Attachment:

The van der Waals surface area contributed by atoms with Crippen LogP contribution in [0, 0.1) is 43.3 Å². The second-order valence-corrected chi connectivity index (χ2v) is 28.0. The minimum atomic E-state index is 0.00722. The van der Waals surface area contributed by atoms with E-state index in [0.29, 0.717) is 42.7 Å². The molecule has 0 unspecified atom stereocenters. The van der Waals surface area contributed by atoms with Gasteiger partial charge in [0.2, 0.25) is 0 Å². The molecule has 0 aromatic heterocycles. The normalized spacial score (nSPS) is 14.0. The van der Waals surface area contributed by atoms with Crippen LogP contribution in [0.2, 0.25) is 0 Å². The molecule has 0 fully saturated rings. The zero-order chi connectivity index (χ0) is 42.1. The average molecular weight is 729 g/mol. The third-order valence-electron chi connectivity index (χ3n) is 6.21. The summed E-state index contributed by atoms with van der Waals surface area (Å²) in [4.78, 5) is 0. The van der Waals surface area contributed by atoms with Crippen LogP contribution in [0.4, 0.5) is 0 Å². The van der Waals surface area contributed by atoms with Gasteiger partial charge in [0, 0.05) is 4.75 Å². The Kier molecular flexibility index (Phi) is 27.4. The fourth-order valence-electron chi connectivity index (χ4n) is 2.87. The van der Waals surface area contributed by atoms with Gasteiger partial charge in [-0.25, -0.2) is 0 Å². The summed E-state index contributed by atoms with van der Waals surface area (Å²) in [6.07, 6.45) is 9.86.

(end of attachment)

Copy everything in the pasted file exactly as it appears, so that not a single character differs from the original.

The van der Waals surface area contributed by atoms with Crippen LogP contribution in [0, 0.1) is 43.3 Å². The second-order valence-corrected chi connectivity index (χ2v) is 28.0. The minimum atomic E-state index is 0.00722. The van der Waals surface area contributed by atoms with E-state index in [0.29, 0.717) is 42.7 Å². The molecule has 0 unspecified atom stereocenters. The van der Waals surface area contributed by atoms with Gasteiger partial charge in [0.2, 0.25) is 0 Å². The molecule has 0 aromatic heterocycles. The normalized spacial score (nSPS) is 14.0. The van der Waals surface area contributed by atoms with Crippen LogP contribution in [0.2, 0.25) is 0 Å². The molecule has 0 fully saturated rings. The zero-order chi connectivity index (χ0) is 42.1. The average molecular weight is 729 g/mol. The third-order valence-electron chi connectivity index (χ3n) is 6.21. The summed E-state index contributed by atoms with van der Waals surface area (Å²) in [4.78, 5) is 0. The van der Waals surface area contributed by atoms with Crippen LogP contribution in [0.4, 0.5) is 0 Å². The van der Waals surface area contributed by atoms with Gasteiger partial charge in [0, 0.05) is 4.75 Å². The Kier molecular flexibility index (Phi) is 27.4. The fourth-order valence-electron chi connectivity index (χ4n) is 2.87. The van der Waals surface area contributed by atoms with Gasteiger partial charge in [-0.25, -0.2) is 0 Å². The summed E-state index contributed by atoms with van der Waals surface area (Å²) in [6.07, 6.45) is 9.86.